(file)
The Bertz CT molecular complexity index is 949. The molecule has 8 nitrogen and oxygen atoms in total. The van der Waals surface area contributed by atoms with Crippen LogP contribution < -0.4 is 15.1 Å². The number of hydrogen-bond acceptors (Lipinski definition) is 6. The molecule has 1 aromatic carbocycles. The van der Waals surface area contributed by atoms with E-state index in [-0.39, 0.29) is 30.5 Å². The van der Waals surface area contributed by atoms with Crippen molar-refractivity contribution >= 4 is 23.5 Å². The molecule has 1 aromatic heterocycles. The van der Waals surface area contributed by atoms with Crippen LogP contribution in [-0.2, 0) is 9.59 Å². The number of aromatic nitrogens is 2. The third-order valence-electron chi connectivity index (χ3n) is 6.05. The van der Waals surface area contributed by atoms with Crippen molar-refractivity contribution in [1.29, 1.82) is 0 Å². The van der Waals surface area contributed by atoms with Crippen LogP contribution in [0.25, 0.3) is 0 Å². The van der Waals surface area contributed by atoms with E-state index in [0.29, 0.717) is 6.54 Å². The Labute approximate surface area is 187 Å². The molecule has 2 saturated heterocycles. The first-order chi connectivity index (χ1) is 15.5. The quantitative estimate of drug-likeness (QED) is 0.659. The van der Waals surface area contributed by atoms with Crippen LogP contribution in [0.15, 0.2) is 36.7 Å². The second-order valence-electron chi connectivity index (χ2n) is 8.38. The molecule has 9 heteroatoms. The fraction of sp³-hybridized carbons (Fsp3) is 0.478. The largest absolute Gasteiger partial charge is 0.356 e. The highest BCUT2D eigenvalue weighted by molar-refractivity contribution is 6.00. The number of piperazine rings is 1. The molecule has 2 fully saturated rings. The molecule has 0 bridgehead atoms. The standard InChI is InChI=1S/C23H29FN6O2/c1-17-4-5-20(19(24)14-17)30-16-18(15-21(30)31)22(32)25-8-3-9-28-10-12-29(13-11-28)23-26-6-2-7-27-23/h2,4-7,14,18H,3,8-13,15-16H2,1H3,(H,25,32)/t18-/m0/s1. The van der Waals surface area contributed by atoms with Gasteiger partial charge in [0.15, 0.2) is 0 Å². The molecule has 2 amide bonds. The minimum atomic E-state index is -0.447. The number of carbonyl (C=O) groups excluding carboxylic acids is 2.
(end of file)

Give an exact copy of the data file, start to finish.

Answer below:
The Bertz CT molecular complexity index is 949. The molecule has 8 nitrogen and oxygen atoms in total. The van der Waals surface area contributed by atoms with Crippen LogP contribution < -0.4 is 15.1 Å². The number of hydrogen-bond acceptors (Lipinski definition) is 6. The molecule has 1 aromatic carbocycles. The van der Waals surface area contributed by atoms with E-state index in [-0.39, 0.29) is 30.5 Å². The van der Waals surface area contributed by atoms with Crippen molar-refractivity contribution >= 4 is 23.5 Å². The molecule has 1 aromatic heterocycles. The van der Waals surface area contributed by atoms with Crippen LogP contribution in [-0.2, 0) is 9.59 Å². The number of aromatic nitrogens is 2. The third-order valence-electron chi connectivity index (χ3n) is 6.05. The van der Waals surface area contributed by atoms with Crippen molar-refractivity contribution in [1.29, 1.82) is 0 Å². The van der Waals surface area contributed by atoms with Crippen LogP contribution in [0.25, 0.3) is 0 Å². The van der Waals surface area contributed by atoms with E-state index in [0.29, 0.717) is 6.54 Å². The Labute approximate surface area is 187 Å². The molecule has 2 saturated heterocycles. The first-order chi connectivity index (χ1) is 15.5. The quantitative estimate of drug-likeness (QED) is 0.659. The van der Waals surface area contributed by atoms with Crippen LogP contribution in [0.15, 0.2) is 36.7 Å². The second-order valence-electron chi connectivity index (χ2n) is 8.38. The molecule has 9 heteroatoms. The fraction of sp³-hybridized carbons (Fsp3) is 0.478. The largest absolute Gasteiger partial charge is 0.356 e. The highest BCUT2D eigenvalue weighted by molar-refractivity contribution is 6.00. The number of piperazine rings is 1. The molecule has 2 fully saturated rings. The molecule has 0 bridgehead atoms. The standard InChI is InChI=1S/C23H29FN6O2/c1-17-4-5-20(19(24)14-17)30-16-18(15-21(30)31)22(32)25-8-3-9-28-10-12-29(13-11-28)23-26-6-2-7-27-23/h2,4-7,14,18H,3,8-13,15-16H2,1H3,(H,25,32)/t18-/m0/s1. The van der Waals surface area contributed by atoms with Gasteiger partial charge in [0.15, 0.2) is 0 Å². The molecule has 2 amide bonds. The minimum atomic E-state index is -0.447. The number of carbonyl (C=O) groups excluding carboxylic acids is 2.